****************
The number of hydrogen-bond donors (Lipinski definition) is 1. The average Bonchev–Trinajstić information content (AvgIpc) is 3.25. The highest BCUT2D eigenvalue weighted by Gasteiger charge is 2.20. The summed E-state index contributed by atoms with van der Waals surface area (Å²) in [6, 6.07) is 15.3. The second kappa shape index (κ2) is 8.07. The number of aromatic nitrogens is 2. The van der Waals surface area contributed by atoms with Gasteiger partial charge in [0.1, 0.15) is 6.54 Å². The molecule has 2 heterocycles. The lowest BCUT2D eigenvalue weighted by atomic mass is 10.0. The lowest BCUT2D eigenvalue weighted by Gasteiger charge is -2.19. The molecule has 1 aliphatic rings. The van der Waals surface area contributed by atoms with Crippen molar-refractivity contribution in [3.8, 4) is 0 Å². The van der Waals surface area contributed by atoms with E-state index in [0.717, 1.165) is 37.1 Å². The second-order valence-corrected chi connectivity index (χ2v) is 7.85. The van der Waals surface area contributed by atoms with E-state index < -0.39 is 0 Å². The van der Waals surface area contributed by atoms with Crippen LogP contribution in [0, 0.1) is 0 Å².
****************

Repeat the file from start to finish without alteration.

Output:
The number of hydrogen-bond donors (Lipinski definition) is 1. The average Bonchev–Trinajstić information content (AvgIpc) is 3.25. The highest BCUT2D eigenvalue weighted by Gasteiger charge is 2.20. The summed E-state index contributed by atoms with van der Waals surface area (Å²) in [6, 6.07) is 15.3. The second kappa shape index (κ2) is 8.07. The number of aromatic nitrogens is 2. The van der Waals surface area contributed by atoms with Gasteiger partial charge in [0.1, 0.15) is 6.54 Å². The molecule has 2 heterocycles. The lowest BCUT2D eigenvalue weighted by atomic mass is 10.0. The lowest BCUT2D eigenvalue weighted by Gasteiger charge is -2.19. The molecule has 1 aliphatic rings. The van der Waals surface area contributed by atoms with Crippen molar-refractivity contribution in [3.8, 4) is 0 Å². The van der Waals surface area contributed by atoms with E-state index in [0.717, 1.165) is 37.1 Å². The second-order valence-corrected chi connectivity index (χ2v) is 7.85. The van der Waals surface area contributed by atoms with E-state index < -0.39 is 0 Å². The van der Waals surface area contributed by atoms with Crippen LogP contribution in [0, 0.1) is 0 Å².